Industrial Manufacturing News

#MetalMarketUpdate – April ’21 Newsletter

The March ISM Manufacturing Index (PMI) jumped to a 64.7 reading, the highest level since December of 1983.  Besting February’s 60.8 mark, March’s report indicated that 17 of the 18 industries tracked by ISM expanded last month, with most indicating increases in production, new orders, and employment. As a result of the robust manufacturing rebound, many in the industry report shortages of supplies, rising prices, and challenges in finding enough skilled labor. 

Boosted by another round of fiscal stimulus and the improving health of the country, Consumer Confidence jumped up to a reading of 109.7 in March (besting February’s 91.3). The general public’s appetite for homes, autos, and other higher priced items has continued unabated. While sentiment is rightfully optimistic, there is some concern that inflation could temper spending in future months. 

Spending most of March above the $60 per barrel level, WTI Oil closed the month at $59.16 per barrel at month end after beginning at $60.64. With the Suez Canal open for business again and announced OPEC production increases set to begin in May, conventional wisdom still points to demand slightly outpacing supply, likely pushing oil prices further into the $60 to $70 per barrel range.  

The online US Oil Rig count is at 430 which is up 28 compared to last month’s report and down 234 from April 3 of 2020 (high of 1609 in October of 2014 before oil pricing dropped below $20 per barrel). This key and leading indicator shows the current demand for products used in drilling, completing, producing and processing of hydrocarbons which all of us use every day as fuel sources.

March saw Nickel reverse course, beginning at the $8.47/lb. level and then quickly losing over $1.00/lb. during the first week of the month. The balance of the month saw the commodity hover near the $7.40/lb. mark, eventually closing at $7.33/lb. News that Tsingshan would use cheaper nickel matte to supply battery grade nickel for electric vehicles, helped to drive the price downward.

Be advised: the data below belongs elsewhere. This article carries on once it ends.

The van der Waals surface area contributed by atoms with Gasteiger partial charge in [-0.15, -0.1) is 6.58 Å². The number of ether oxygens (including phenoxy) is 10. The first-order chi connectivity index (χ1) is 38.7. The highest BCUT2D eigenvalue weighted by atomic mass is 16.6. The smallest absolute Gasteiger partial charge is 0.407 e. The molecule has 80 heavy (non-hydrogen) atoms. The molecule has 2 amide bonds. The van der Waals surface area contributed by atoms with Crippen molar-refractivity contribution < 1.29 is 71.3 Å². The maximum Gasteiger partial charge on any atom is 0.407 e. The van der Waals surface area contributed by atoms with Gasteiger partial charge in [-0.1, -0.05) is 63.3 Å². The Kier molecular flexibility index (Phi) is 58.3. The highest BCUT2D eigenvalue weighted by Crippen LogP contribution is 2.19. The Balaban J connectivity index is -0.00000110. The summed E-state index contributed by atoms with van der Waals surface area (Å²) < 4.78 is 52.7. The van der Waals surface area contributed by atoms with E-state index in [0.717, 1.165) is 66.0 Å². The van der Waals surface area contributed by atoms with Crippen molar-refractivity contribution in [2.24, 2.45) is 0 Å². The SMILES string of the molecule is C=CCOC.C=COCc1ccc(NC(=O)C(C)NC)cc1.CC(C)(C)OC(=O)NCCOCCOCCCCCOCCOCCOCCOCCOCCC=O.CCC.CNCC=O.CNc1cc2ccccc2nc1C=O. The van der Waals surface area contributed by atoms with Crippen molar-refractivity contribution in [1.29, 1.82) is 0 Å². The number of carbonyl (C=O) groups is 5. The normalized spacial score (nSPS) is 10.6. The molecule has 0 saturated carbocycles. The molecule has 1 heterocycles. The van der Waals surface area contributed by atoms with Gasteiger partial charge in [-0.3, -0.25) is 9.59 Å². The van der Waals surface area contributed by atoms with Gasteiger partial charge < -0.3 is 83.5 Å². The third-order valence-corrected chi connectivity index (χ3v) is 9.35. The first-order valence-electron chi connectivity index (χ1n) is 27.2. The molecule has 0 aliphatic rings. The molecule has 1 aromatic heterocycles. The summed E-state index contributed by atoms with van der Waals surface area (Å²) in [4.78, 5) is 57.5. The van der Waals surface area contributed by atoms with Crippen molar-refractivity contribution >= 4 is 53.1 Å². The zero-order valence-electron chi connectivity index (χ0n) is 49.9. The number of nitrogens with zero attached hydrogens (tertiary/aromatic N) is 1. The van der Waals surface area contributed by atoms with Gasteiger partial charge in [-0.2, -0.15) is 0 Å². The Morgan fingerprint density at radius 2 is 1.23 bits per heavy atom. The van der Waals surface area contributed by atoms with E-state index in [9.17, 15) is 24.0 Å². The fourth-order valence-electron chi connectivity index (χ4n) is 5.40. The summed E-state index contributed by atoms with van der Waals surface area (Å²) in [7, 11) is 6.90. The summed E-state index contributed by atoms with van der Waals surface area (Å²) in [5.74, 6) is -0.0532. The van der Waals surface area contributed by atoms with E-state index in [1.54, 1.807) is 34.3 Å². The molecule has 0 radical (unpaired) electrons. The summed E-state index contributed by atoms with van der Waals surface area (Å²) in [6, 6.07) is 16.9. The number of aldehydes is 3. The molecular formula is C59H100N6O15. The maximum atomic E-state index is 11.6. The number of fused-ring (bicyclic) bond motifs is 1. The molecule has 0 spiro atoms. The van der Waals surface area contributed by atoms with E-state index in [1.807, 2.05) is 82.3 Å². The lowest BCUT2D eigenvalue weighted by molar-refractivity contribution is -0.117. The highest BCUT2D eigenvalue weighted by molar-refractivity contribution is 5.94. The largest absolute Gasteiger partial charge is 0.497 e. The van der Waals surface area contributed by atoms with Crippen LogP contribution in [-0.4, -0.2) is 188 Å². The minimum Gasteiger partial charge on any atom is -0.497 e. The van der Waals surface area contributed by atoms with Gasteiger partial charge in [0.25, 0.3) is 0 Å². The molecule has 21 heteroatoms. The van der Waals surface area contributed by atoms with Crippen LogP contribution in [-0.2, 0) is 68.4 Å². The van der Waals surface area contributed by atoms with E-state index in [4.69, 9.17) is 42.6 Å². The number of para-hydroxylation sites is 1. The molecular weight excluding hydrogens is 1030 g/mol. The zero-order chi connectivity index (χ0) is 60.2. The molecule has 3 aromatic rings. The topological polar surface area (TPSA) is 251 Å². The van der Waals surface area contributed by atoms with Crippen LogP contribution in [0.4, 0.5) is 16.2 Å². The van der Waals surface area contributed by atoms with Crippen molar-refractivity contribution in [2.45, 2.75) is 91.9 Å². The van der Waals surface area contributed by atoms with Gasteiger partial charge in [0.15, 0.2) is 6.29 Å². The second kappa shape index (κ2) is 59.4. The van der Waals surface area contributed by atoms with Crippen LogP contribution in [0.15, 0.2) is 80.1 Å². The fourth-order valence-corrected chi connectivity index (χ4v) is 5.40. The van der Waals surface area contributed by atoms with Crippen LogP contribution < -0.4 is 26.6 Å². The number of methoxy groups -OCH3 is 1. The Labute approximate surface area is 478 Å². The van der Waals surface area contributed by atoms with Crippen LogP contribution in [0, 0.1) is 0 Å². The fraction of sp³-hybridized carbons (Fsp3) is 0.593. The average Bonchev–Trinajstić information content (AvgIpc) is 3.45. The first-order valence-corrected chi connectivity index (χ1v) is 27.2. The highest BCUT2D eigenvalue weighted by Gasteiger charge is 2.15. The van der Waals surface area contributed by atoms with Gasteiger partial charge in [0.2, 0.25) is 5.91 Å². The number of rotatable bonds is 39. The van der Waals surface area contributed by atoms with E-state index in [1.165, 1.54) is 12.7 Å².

Below is the 90 day Nickel Price Trend (US$ per tonne).

Domestic carbon steel plate mills pushed through a $100/ton price increase in late March. This is the fifth consecutive month that producing mills have implemented a price increase, testing the upward limits of the price spectrum.  Carbon steel plate mill deliveries continue to remain in the 8 to 9 week delivery range. 

March saw North American Stainless (NAS) push through another $.03/lb. base price increase as demand continues to stay strong. Making things more interesting at month end, the United Steelworkers union went on strike against ATI (Allegheny Technologies).  It is uncertain what impact this will have on their stainless and nickel alloy production. For now, domestic stainless mills continue to offer deliveries from 7 to 8 weeks, while Duplex stainless deliveries and Nickel alloy plate deliveries are in the 8 to 10 week range. 

Tubing deliveries are uncertain at best in the current environment and here’s a summary of both the welded and seamless product offerings.

Welded tubing – December’s announcement that ATI was beginning to exit the commodity stainless sheet and strip market hamstrung the welded tube market to a degree – taking capacity out of the market and putting more stress on the other two domestic stainless mills (NAS, Outokumpu) to fill the void of supply. Now, the March 30th USW strike against ATI has thrown the supply chain into complete disarray. Allocation and late deliveries of strip have pushed welded stainless tubing deliveries to a range from 12 to 16 weeks or more, depending upon low stock availability, with deliveries of 12 to 18 weeks as the current range for nickel alloys. Carbon steel tubing deliveries are in the midst of their own challenge, with allocation stifling the availability of raw material, pushing lead times anywhere from 9 to 16 weeks. 

Seamless tubing – Carbon and stainless tubing continue to enjoy typical delivery schedules (7 weeks for carbon, 6 to 14 weeks for stainless). Seamless nickel alloy tubing looks to be hampered by raw material availability as some suppliers have narrowed their quantity of stocked hollows as well as alloys in inventory. As long as hollows are available, anticipate deliveries of seamless nickel tubing in the 8 to 16 week timeframe. 

There is a lot of turmoil in the metal market right now so please don’t hesitate to reach out if you have any questions. 

Here’s the current surcharge chart for 304/304LSS, 316/316LSS, 2205, C276 and 625.